Furthermore, we analyzed the differential expression of the seven genes between LC tissues and normal tissues resort to TCGA and GEO database. Unpaired t test showed that all the seven genes we screened have a higher expression in LC tissues versus adjacent normal tissues with a significant differentiation (P < 0.05, Fig. 2 and Additional file 2: Figure S2). In addition, we detected the expression of the seven genes in 50 paired samples from TCGA and 7 paired samples from GEO by paired t test. The results of paired t test showed that all the genes’ expression between LC tissues and adjacent normal tissues had statistical differences except GTF2H1 (P < 0.05, Fig. 3 and Additional file 3: Figure S3).

Fig. 2
figure2

Non-paired t test to detect the different expression of the selected seven genes between LC tissues and normal tissues from TCGA database. a RF4. b ZWINT. c UPF3B. d NCBP2. e ADA. f SF3A3. g GTF2H1

Fig. 3
figure3

Paired t test to detect the different expression of the selected seven genes in 50 paired samples from TCGA. a RFC4. b ZWINT. c UPF3B. d NCBP2. e ADA. f SF3A3. g GTF2H1

Construction of seven mRNA signature panel for predicting the prognosis of LC patients

The expression level of the selected genes is weighted and then linearly integrated with the regression coefficients obtained by multivariate Cox regression analysis. Risk score = − 0.3093*expression of RFC4 + 0.2153*expression of ADA + 0.3289*expression of UPF3B + 0.2752*expression of ZWINT + 0.3868*expression of GTF2H1 + 0.5587*expression of SF3A3 + 0.6654*expression of NCBP2. The unique risk value for each LC patient was calculated based on the risk score formula. Among of them, NCBP2 has the maximum weighting coefficient and has been reported to interfere with the drug sensitivity of platinum in non-small cell lung cancer [31]. Then, LC patients were divided into low-risk group and high-risk group according to the median value of the risk score (Fig. 4a), and we found that the low-risk group had longer overall survival time and fewer deaths than the high-risk group (Fig. 4b). Moreover, the expression of the selected seven genes in LC patients ascended along with the increase of risk score (Fig. 4c).

Fig. 4
figure4

Analysis of clinicopathological parameters affecting prognosis of liver cancer. The data obtained from TGCA databases. a the distribution of risk score in patients with liver cancer. b the overall survival time and survival status of patients with liver cancer ranked by risk score. c the heatmap of the selected seven mRNAs’ expression in patients with liver cancer. df the effect of different clinicopathological parameters including T stage, stage and cancer status on patients’ survival by Kaplan–Meier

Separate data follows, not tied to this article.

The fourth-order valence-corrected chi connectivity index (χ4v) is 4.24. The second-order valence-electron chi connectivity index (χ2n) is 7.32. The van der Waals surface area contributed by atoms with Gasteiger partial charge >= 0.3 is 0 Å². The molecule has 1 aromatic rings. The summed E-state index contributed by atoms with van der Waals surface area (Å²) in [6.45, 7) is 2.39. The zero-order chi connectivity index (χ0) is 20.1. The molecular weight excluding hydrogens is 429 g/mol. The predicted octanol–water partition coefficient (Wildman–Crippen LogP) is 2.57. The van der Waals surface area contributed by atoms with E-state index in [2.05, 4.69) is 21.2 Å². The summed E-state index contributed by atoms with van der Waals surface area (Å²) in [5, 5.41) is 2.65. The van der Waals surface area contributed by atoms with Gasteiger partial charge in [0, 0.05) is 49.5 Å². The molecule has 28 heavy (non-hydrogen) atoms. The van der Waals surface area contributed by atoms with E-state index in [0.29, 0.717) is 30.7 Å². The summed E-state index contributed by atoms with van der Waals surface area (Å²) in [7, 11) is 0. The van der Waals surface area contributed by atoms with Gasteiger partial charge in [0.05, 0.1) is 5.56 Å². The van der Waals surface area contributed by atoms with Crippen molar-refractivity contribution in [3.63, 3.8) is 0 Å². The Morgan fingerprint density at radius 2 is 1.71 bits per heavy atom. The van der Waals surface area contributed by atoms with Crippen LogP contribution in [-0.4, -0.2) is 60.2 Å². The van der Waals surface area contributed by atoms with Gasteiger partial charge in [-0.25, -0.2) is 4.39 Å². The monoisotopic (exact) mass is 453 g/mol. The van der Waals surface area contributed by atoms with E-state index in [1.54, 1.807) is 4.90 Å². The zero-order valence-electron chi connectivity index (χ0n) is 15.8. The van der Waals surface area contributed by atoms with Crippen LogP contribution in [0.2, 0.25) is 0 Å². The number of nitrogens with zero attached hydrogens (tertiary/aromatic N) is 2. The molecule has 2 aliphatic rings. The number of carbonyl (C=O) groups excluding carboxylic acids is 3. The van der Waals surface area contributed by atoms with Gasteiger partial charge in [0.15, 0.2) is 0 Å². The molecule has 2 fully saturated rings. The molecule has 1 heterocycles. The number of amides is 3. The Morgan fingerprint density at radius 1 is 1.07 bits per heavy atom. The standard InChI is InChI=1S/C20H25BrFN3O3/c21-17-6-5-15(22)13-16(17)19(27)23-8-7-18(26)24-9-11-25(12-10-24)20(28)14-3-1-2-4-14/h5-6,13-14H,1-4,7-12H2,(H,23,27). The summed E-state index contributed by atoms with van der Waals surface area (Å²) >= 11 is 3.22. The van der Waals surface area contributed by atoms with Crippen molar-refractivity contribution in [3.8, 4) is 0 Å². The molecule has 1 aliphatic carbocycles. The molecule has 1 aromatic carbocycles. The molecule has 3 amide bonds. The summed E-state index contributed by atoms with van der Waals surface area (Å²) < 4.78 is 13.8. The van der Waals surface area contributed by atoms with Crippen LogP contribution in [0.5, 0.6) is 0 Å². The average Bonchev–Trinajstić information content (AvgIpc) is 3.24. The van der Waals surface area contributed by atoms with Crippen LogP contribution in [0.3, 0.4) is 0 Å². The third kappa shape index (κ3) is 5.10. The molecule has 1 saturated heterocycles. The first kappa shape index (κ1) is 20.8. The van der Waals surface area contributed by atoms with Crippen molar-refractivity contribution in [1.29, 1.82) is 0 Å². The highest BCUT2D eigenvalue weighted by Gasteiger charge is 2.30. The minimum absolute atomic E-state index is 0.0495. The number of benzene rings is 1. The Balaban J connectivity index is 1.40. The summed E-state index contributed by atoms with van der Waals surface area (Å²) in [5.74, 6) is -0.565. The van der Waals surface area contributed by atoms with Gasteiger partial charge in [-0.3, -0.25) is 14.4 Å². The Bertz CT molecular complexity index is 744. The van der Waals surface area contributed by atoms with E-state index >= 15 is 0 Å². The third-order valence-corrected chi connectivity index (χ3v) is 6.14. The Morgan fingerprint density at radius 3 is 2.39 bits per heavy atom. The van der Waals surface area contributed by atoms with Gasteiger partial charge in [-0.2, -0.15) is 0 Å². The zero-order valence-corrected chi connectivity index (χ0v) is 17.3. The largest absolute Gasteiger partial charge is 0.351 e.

Risk score act as an independent prognostic factor for LC

Univariate and multivariate COX regression analysis were performed to confirm the factors affected the prognosis of LC patients. Univariate analysis showed that risk score, new event time, T stage, stage and cancer status were significantly associated with the overall survival time of LC patients. In addition, multivariate COX regression analysis showed that risk score and new event time were independent predictors for the overall survival time of LC patients. Risk score is an important clinicopathological parameter affecting the prognosis of LC patients. It is not only an independent prognostic factor for LC patients, moreover, the mortality rate of patients with high-risk score is 2.184 times as high as that of patients with low-risk score (Table 4). Besides, Kaplan–Meier curves and the log‐rank analysis were then performed to verify the results of COX regression analysis. According to the curves, patients who has a high-risk score, who had later T stage and clinical stage and who are with tumor had poorer prognosis (Figs. 4d–f, 5b). Consequently, the results were self‐consistent, and this observation further proved the accuracy of our analysis.